There are a couple of different ways to insert a suppository, and the specifics usually depend on the type of device at issue. The most common tend to be rectal, but there are also vaginal options available in some cases. Where rectal insertions are concerned, the easiest and most recommended method usually involves lying on your side and gently pushing the smaller end of the suppository with a single finger through the rectal opening and into the anus. Once it’s fully inside, you’ll want to tense your sphincter muscle to hold it in. You may need to reinsert your finger to reposition the suppository if it feels uncomfortable. Vaginal options usually work in about the same way, but you’ll want to insert the suppository directly into the vagina. In these cases it’s usually easiest to prop one leg up or sit with the legs spread and the back slightly arched, then push it into the vaginal opening with one finger. In both rectal and vaginal situations the whole thing will dissolve and absorb into your bloodstream, so there’s no need to remove it later. Most experts also recommend washing the hands thoroughly both before and after insertion, and wearing sterile gloves as an added precaution is usually advisable, too.
Most suppositories are relatively small and typically have a slightly conical shape, with one end noticeably wider than the other. As a general rule you always want the narrower end to go in first. This both makes application easier and helps reduce friction and pain.
The main goal of most of these types of products is medication delivery. They usually provide direct and immediate absorption, and can be good choices for people who are too sick to swallow or keep down oral medications. Medications such as acetaminophen, given to reduce pain and fever, and anti-nausea medications are often available in suppository form, for instance.
They’re also popular for specially intestinal issues, such as constipation. Pediatricians often recommend glycerin suppositories for babies who are constipated and aren’t able to try diet-based or other natural remedies. Vaginal suppositories, similarly, are most common for the treatment of chronic yeast infections and vaginal irritation.
Safety and Cleanliness Concerns
Both the anus and the vagina are parts of the body rich in bacteria and, as mainly porous tissues, both are also prone to irritation from outside elements. Making sure that your hands are really clean before beginning is accordingly very important. Experts usually recommend washing with soap and hot water, and wearing sterile latex or other exam-style gloves can be an additional protection. Glove use is almost always recommended when inserting a suppository into another person. When you’re done, take care to wash your hands again to keep from spreading germs to whatever you touch next.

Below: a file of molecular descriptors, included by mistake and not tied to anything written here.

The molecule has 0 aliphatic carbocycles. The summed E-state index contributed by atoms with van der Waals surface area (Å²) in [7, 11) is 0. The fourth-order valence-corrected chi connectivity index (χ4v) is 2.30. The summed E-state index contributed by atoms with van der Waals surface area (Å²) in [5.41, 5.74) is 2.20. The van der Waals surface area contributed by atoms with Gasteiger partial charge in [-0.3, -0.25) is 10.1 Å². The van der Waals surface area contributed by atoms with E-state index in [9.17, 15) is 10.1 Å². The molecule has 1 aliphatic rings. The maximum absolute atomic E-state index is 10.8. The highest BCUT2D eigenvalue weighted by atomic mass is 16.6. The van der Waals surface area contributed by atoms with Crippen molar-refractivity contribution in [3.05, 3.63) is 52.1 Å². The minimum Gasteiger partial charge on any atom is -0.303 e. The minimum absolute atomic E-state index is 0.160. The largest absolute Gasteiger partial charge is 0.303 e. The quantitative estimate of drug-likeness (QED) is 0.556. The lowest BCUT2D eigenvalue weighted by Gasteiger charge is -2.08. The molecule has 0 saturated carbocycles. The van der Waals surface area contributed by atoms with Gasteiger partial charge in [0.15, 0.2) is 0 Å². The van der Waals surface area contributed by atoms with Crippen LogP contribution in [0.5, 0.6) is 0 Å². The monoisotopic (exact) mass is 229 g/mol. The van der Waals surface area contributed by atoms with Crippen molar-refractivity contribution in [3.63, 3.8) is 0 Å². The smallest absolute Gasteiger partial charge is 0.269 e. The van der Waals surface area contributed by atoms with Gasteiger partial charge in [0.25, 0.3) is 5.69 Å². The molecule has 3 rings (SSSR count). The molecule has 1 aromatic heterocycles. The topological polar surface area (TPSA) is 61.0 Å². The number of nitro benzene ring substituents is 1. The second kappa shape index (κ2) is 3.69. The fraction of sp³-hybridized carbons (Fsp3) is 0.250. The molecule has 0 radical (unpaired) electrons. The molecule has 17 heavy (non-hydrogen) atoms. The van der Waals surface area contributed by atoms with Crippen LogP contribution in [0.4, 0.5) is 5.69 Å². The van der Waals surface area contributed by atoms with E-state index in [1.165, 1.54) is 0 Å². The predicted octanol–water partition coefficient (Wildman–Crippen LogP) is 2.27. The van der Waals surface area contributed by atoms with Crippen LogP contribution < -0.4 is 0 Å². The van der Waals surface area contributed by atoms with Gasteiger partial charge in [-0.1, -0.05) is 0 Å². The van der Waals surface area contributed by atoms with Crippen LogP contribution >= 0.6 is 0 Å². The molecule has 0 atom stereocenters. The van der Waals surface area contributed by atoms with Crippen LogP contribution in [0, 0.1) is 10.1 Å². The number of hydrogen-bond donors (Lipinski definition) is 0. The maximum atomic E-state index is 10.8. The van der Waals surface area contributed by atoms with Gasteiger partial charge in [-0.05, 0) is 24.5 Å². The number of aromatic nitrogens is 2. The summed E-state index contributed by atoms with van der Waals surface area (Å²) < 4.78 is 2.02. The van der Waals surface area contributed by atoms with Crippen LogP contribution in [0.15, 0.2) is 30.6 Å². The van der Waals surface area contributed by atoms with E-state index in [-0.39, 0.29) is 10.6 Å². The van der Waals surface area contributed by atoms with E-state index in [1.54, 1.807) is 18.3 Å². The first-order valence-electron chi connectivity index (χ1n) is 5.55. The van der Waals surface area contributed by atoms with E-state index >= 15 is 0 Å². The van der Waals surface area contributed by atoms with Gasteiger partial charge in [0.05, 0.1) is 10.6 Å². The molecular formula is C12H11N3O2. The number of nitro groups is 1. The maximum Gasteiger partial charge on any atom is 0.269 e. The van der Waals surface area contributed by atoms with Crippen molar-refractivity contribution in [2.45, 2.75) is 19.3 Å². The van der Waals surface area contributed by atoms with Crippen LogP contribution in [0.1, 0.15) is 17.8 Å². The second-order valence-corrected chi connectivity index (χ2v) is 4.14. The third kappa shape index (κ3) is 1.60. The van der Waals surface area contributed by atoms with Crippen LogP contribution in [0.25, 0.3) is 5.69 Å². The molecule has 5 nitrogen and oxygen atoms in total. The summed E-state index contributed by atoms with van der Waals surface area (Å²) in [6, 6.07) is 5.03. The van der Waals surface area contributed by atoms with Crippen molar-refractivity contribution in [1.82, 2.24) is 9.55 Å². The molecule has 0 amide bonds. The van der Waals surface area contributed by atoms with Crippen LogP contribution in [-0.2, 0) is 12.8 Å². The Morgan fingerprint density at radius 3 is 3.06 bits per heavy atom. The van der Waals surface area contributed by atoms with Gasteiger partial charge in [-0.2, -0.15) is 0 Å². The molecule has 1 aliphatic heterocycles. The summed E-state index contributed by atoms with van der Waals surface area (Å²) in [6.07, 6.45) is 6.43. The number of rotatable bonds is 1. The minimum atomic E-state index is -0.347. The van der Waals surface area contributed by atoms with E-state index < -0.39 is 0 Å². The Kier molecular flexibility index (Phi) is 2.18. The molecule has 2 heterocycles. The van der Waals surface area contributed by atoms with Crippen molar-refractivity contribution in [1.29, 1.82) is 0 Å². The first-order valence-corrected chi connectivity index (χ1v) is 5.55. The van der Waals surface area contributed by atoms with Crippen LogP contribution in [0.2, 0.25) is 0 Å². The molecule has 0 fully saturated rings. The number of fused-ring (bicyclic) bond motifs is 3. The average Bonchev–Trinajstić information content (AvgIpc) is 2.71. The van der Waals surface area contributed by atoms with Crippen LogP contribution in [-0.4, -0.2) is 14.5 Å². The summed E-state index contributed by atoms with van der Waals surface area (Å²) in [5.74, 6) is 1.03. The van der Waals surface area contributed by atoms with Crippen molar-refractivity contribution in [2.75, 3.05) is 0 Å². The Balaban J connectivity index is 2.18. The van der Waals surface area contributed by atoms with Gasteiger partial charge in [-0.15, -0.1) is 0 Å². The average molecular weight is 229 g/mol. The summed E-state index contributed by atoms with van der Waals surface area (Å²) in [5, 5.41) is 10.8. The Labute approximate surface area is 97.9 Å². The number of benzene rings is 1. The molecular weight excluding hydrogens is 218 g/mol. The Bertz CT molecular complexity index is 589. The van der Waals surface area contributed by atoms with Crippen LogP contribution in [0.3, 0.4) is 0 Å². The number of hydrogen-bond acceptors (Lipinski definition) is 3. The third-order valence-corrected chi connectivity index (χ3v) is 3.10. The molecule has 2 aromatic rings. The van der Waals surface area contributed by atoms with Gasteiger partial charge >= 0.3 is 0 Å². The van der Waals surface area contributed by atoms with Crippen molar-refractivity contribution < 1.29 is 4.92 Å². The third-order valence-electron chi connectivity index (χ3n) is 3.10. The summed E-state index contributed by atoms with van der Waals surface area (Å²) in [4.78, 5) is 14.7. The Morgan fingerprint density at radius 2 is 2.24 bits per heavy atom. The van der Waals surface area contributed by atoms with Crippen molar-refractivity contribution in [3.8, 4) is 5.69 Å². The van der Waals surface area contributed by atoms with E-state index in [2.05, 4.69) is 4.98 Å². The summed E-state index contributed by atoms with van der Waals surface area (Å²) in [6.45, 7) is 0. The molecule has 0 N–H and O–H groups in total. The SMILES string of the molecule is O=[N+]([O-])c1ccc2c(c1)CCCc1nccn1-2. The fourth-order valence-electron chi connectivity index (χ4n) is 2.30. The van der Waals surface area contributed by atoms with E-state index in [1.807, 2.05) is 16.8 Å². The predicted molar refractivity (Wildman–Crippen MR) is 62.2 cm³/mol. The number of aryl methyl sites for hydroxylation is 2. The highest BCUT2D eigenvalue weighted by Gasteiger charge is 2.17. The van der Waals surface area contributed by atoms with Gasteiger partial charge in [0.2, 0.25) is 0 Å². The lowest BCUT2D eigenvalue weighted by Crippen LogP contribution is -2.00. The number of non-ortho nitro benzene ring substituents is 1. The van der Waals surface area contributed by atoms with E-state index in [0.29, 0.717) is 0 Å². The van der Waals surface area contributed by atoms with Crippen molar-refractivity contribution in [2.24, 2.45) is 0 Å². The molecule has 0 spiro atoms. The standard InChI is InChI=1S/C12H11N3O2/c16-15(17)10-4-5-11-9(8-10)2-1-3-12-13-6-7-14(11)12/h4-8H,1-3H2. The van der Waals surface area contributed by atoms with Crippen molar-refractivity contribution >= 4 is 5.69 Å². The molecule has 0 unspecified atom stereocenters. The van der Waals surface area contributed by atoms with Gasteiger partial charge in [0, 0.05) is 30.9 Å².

Some people find the application process somewhat painful, particularly if their tissues are dry and the suppository is firm. Some come with a lubrication gel coating the outside to make insertion easier, but using a water-based lubricant can be helpful too. In general medical professionals don’t recommend using petroleum jelly, since its thickness can change the way the needed medication absorbs.
Suppositories are also commonly prescribed for use vaginally to treat infections or to provide lubrication for dry vaginal tissue. These are inserted in the same manner as tampons. In some women, vaginal suppositories can cause burning, inflammation, and itching. If the vaginal suppository is improperly inserted, pain and difficulty urinating can result. In fact, an improperly inserted vaginal suppository can cause a urinary tract infection, which will need to be evaluated by a health care professional.
Possible Side Effects
Suppositories usually work quickly and are an effective means of delivering relief, but there are some side effects and precautions to be aware of before getting started. People who suffer from chronic diarrhea or other gastrointestinal problems shouldn’t typically use suppositories, since they can worsen the symptoms and increase irritation. Occasionally a suppository will cause severe abdominal cramping, persistent diarrhea, and nausea. Although these side effects are generally rare, they can be quite serious. It’s usually a good idea to talk to your doctor right away if you feel any serious discomfort or have pain related to a suppository that doesn’t seem to go away on its own.